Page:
Gary ‘Chicken’ Hirsh, Country Joe & the Fish Drummer, Dead at 81

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Country Joe and the Fish in 1967. Hirsh is second from right (Photo: Jim Marshall, courtesy of Vanguard Records)

Gary “Chicken” Hirsh, who played drums with the Berkeley, California-based Country Joe and the Fish between 1967-69, died Aug. 17, 2021, according to a Facebook tribute page in his honor. The post did not cite a cause of death, but stated that Hirsh died in Ashland, Ore., where he lived for many years. He was 81.

Hirsh played on the first four albums by the band: Electric Music for the Mind and Body (1967), I-Feel-Like-I’m-Fixin’-to-Die (1967), Together (1968) and Here We Are Again (1969). He also appeared on the group’s 1977 Reunion LP and Live! Fillmore West 1969.

Hirsh was born in Chicago on March 9, 1940, and according to the Facebook tribute page, “He earned his nickname at the age of 7, when his father remarked that he was a ‘chicken’ for not going down a slide.”

Country Joe and the Fish (Photo courtesy of Vanguard Records)

The page offers the following biographical details: “Though most of his fans remember him as an icon of the 1960s hippie counterculture, Gary preferred to identify as an original beatnik. By the time he moved to California in 1957, he had found his artistic muse, playing drums in North Beach, painting and writing angry poetry, all while living with his parents in the suburbs of San Jose. In 1961, he moved to Berkeley to attend the California College of Arts and Crafts. He was proud of his expulsion from the school in his third year, having critiqued the questions of his art history final, thereby insulting his professor. This refusal to conform, and the drive to unapologetically share his unique vision of the world, informed his art, both his painting and his music.

“In 1967, Gary joined the psychedelic rock group Country Joe and the Fish. [Editor’s note: Other sources put the date at December 1966.] Fans and history buffs point to the counter-culture influences and political commentary in songs like ‘Fixin’ to Die Rag’ that made the group both important and influential. Gary took credit for the ‘banana peels will get you high’ craze of the late ’60s, and the profane adjustment to the Fish cheer. His drumsticks are on display at the Rock and Roll Hall of Fame.”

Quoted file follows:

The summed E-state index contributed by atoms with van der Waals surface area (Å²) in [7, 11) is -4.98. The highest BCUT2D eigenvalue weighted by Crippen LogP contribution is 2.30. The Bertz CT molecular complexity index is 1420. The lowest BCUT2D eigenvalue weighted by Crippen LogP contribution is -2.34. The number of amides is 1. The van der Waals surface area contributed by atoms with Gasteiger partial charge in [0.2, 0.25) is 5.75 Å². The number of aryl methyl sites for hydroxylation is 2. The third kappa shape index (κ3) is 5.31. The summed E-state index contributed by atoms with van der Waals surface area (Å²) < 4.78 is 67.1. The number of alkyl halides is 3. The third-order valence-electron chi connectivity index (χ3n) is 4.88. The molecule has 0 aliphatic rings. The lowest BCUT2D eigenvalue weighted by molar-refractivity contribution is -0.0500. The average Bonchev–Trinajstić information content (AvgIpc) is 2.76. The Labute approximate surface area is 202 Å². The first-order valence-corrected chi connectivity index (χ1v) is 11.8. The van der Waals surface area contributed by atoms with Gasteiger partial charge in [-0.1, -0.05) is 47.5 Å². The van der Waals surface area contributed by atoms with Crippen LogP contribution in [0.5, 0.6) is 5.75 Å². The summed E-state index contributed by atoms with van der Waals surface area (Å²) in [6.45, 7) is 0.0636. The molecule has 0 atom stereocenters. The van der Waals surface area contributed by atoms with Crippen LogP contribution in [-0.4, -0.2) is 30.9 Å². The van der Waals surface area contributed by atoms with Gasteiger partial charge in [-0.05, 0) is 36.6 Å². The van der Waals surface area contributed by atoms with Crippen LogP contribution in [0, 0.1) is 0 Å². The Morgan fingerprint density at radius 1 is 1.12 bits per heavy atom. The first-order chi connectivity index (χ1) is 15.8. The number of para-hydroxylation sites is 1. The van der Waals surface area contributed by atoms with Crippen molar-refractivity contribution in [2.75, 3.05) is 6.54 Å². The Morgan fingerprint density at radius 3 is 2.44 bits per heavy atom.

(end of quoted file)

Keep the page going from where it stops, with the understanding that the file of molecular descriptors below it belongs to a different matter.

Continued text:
According to Hirsh’s Wikipedia page, he left the Fish in 1969 and opened an art supply shop in Oakland, Calif. He also played drums with the duo Blackburn and Snow, the Cleanliness and Godliness Skiffle Band and the group Touchstone. He also reunited for some time with Country Joe McDonald.

Related: 10 classic 1967 debut albums by California bands

A recent photo of Hirsh from his Facebook tribute page

The Facebook bio continues: “After his marriage to Terry Rhorer in 1975, Gary devoted himself to raising their children and they later moved to Ashland, Oregon. He worked as the manager of the Tudor Guild Gift Shop at the Oregon Shakespeare Festival before turning his craft to Ashland Graphics, a t-shirt screen printing shop. He began drumming again, this time with local jazz musicians. He continued to paint, taking inspiration from the masters while also developing his own singular painting technique. He did this in his music as well, channeling the influence of those who came before while adding his own flavor.”

Watch Country Joe and the Fish perform “Section 43” at the 1967 Monterey Pop Festival

Related: Musicians we’ve lost in 2021

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Jeff Tamarkin
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  1. John
    #1 John 24 August, 2021, 00:06

    Met him once in Chicago in 2004 w/the band (minus Barry). Great skill, great image; must have been a wonderful man, God Bless!

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  2. Da Mick
    #2 Da Mick 24 August, 2021, 09:36

    The song: “I-Feel-Like-I’m-Fixin-To-Die” was the worst thing that happened to Country Joe And The Fish, as they became known pretty much solely for it, and were henceforth considered somewhat of a “joke” band. As you can see from the clip from Monterey, their music actually created some interesting and beautiful soundscapes. At that time they were, essentially, doing very much what the Grateful Dead were doing, though their tabletop organ was much more prevalent in their music and sound. If you enjoy psychedelia, I can heartily recommend the “I-Feel-Like-I’m-Fixin-To-Die” LP or CD, as well as any of their other records. They were a great band who was generally misunderstood and largely unappreciated outside California.

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